This week when I sent out a weekly Mosaic email, I talked a bit about various walls I’ve had personal experience with in different parts of the world. I happened to mention visiting the Berlin Wall in 1977, 12 years before it was torn down. One of our brothers, Chuck, wrote back and said his encounter with the Berlin Wall was life-altering. He happened to witness a 21 year-old man attempting to escape East Berlin over the wall. The man was shot and killed on the spot by the East German guards within sight of Chuck.

Most walls are built to keep people out. Communism and penitentiaries are about the only two walled places in our world that try to keep people in. That in itself should tell us something profound about the nature of atheistic communism! But I digress.

Last week we left Nehemiah and the people of God in chapter 2. Nehemiah had just told the rather demoralized and apathetic residents of Jerusalem how “the hand of [his] God…had been upon [him]” since he had heard of their great need to rebuild Jerusalem’s wall.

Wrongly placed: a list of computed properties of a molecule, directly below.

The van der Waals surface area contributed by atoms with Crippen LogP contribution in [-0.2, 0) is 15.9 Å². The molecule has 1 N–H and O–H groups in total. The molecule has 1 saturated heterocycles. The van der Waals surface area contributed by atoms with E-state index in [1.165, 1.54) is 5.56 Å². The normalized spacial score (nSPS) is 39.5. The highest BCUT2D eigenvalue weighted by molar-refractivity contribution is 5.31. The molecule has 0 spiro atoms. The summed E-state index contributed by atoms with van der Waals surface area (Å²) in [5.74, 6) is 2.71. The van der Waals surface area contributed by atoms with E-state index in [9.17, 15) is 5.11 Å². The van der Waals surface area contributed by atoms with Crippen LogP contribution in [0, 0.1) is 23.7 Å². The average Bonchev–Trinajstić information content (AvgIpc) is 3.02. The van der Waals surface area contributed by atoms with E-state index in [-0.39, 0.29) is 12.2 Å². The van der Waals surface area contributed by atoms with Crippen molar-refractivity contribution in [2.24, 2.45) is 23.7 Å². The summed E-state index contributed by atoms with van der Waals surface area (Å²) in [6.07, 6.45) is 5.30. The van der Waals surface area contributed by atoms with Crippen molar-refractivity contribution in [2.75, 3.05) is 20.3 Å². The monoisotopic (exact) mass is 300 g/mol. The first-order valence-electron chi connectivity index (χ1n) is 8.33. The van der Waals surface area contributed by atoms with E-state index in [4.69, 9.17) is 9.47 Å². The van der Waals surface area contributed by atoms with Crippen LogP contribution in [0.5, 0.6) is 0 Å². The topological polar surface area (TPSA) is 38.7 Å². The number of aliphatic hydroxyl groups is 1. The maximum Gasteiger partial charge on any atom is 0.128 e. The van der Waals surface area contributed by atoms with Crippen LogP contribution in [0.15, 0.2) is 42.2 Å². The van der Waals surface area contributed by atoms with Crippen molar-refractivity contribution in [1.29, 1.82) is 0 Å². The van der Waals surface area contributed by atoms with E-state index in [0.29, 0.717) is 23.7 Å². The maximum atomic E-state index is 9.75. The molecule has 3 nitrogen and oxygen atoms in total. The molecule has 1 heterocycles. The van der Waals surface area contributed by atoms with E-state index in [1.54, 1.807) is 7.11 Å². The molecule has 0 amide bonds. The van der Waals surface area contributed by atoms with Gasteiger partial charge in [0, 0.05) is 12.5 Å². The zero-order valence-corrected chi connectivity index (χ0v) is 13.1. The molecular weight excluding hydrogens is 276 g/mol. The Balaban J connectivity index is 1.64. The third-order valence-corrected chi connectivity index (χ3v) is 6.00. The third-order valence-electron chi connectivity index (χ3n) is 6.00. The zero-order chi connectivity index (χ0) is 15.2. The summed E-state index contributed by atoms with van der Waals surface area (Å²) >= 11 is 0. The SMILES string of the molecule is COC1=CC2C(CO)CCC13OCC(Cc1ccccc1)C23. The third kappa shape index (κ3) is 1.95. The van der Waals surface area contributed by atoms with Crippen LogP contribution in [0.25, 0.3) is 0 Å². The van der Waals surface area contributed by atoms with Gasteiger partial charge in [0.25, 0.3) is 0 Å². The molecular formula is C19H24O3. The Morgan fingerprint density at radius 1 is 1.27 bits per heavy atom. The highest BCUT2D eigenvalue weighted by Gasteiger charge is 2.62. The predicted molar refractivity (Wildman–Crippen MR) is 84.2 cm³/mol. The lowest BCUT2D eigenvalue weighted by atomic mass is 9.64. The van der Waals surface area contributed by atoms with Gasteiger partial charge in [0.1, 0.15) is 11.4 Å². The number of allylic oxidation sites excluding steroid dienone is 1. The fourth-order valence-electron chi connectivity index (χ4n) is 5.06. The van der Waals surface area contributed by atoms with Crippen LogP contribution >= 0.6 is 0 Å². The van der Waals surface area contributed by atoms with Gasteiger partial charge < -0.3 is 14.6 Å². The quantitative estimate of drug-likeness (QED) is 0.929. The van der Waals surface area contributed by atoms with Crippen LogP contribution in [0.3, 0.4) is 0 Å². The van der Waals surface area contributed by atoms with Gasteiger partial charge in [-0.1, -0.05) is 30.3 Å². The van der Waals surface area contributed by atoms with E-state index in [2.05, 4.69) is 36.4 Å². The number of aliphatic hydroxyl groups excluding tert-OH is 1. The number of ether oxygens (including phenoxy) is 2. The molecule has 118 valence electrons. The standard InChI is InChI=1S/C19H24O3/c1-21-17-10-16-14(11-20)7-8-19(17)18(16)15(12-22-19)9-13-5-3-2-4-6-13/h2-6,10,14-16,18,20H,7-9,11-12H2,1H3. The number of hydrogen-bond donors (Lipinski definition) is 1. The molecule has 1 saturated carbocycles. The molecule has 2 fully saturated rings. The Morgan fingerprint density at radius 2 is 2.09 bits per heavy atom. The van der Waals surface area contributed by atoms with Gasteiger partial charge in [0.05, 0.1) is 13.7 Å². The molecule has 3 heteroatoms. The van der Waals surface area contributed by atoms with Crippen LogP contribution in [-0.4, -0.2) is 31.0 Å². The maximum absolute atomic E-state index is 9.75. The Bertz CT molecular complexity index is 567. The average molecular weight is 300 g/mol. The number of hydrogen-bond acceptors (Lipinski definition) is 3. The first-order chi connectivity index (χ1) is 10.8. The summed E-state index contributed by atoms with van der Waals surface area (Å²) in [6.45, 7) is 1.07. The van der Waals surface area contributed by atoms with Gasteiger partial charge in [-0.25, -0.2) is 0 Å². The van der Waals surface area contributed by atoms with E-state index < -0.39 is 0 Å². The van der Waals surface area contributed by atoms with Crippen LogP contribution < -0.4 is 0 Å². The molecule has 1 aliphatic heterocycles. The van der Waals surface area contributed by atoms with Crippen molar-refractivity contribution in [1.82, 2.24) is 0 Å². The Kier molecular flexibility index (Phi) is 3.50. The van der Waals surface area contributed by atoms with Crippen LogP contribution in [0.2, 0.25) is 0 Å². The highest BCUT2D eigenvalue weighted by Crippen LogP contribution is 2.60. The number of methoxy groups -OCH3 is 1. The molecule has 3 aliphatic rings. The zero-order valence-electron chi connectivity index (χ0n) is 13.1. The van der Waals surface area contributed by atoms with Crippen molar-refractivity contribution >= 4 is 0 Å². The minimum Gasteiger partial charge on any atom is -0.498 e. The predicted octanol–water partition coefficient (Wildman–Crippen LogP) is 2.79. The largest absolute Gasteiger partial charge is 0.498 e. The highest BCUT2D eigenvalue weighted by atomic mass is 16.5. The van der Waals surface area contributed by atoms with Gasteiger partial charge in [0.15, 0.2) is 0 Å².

We discussed how important it is for us to be telling and hearing about how God’s hand is at work…the God-sightings and encounters we may be seeing that help everyone listening to be encouraged and strengthened to step out in faith.

Had any this week?  (Share)


So chapter 2 ends with the people of God responding to Nehemiah’s testimony of God at work in his life with a shout of “Let us rise up and build.” And Nehemiah adds the commentary, “So they strengthened their hands for the good work” (vs. 18).

Well chapter 3, if we were to read it straight through today (which I won’t), might sound a bit like a litany of names and places for which we have no real points of reference or understanding. So rather than encourage your fertile minds to wander, I want to point out several important things that Nehemiah includes that have real significance for us as we rebuild our city by rebuilding souls.